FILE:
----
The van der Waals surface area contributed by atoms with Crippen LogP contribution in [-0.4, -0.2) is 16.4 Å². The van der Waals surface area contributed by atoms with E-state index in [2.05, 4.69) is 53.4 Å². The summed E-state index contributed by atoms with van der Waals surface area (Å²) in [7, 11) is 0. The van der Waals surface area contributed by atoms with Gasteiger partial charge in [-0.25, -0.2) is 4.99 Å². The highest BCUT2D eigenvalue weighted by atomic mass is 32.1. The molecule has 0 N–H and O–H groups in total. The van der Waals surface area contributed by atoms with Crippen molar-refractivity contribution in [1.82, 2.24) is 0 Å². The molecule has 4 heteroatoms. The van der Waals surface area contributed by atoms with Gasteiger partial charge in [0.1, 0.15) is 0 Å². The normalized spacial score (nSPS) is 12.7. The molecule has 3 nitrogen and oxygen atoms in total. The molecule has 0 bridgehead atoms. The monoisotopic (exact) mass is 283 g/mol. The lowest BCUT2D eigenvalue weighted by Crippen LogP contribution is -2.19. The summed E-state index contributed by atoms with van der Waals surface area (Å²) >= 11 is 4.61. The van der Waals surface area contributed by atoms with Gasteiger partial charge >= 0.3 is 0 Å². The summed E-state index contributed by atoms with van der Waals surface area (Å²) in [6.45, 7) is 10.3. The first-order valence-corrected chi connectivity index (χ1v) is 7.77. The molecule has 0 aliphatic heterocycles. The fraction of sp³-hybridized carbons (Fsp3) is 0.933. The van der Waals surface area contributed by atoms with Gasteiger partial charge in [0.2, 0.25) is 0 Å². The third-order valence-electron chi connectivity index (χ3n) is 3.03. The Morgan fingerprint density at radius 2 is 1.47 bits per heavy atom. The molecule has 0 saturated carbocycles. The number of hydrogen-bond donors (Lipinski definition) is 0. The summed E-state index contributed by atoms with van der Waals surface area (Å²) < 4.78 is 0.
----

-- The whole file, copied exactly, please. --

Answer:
The van der Waals surface area contributed by atoms with Crippen LogP contribution in [-0.4, -0.2) is 16.4 Å². The van der Waals surface area contributed by atoms with E-state index in [2.05, 4.69) is 53.4 Å². The summed E-state index contributed by atoms with van der Waals surface area (Å²) in [7, 11) is 0. The van der Waals surface area contributed by atoms with Gasteiger partial charge in [-0.25, -0.2) is 4.99 Å². The highest BCUT2D eigenvalue weighted by atomic mass is 32.1. The molecule has 0 N–H and O–H groups in total. The van der Waals surface area contributed by atoms with Crippen molar-refractivity contribution in [1.82, 2.24) is 0 Å². The molecule has 4 heteroatoms. The van der Waals surface area contributed by atoms with Gasteiger partial charge in [0.1, 0.15) is 0 Å². The normalized spacial score (nSPS) is 12.7. The molecule has 3 nitrogen and oxygen atoms in total. The molecule has 0 bridgehead atoms. The monoisotopic (exact) mass is 283 g/mol. The lowest BCUT2D eigenvalue weighted by Crippen LogP contribution is -2.19. The summed E-state index contributed by atoms with van der Waals surface area (Å²) >= 11 is 4.61. The van der Waals surface area contributed by atoms with Gasteiger partial charge >= 0.3 is 0 Å². The summed E-state index contributed by atoms with van der Waals surface area (Å²) in [6.45, 7) is 10.3. The first-order valence-corrected chi connectivity index (χ1v) is 7.77. The molecule has 0 aliphatic heterocycles. The fraction of sp³-hybridized carbons (Fsp3) is 0.933. The van der Waals surface area contributed by atoms with Gasteiger partial charge in [0.2, 0.25) is 0 Å². The third-order valence-electron chi connectivity index (χ3n) is 3.03. The Morgan fingerprint density at radius 2 is 1.47 bits per heavy atom. The molecule has 0 saturated carbocycles. The number of hydrogen-bond donors (Lipinski definition) is 0. The summed E-state index contributed by atoms with van der Waals surface area (Å²) < 4.78 is 0.